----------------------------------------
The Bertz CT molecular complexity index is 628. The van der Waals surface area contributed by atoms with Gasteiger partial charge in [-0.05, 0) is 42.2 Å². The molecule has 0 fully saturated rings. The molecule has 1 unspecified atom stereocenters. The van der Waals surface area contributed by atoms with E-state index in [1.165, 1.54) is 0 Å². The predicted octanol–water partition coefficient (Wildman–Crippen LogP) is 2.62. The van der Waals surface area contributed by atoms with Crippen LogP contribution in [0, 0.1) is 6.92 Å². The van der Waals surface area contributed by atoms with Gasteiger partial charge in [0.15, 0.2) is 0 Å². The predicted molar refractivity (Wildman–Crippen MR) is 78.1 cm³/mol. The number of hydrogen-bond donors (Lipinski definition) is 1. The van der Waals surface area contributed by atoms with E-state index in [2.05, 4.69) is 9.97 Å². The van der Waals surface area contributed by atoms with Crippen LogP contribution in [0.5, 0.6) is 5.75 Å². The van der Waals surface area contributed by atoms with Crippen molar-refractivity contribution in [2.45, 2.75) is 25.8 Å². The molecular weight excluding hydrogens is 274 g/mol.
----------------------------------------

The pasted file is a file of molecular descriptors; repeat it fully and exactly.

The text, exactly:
The Bertz CT molecular complexity index is 628. The van der Waals surface area contributed by atoms with Gasteiger partial charge in [-0.05, 0) is 42.2 Å². The molecule has 0 fully saturated rings. The molecule has 1 unspecified atom stereocenters. The van der Waals surface area contributed by atoms with E-state index in [1.165, 1.54) is 0 Å². The predicted octanol–water partition coefficient (Wildman–Crippen LogP) is 2.62. The van der Waals surface area contributed by atoms with Crippen LogP contribution in [0, 0.1) is 6.92 Å². The van der Waals surface area contributed by atoms with Gasteiger partial charge in [0.15, 0.2) is 0 Å². The predicted molar refractivity (Wildman–Crippen MR) is 78.1 cm³/mol. The number of hydrogen-bond donors (Lipinski definition) is 1. The van der Waals surface area contributed by atoms with E-state index in [2.05, 4.69) is 9.97 Å². The van der Waals surface area contributed by atoms with Crippen LogP contribution in [0.5, 0.6) is 5.75 Å². The van der Waals surface area contributed by atoms with Crippen molar-refractivity contribution in [2.45, 2.75) is 25.8 Å². The molecular weight excluding hydrogens is 274 g/mol.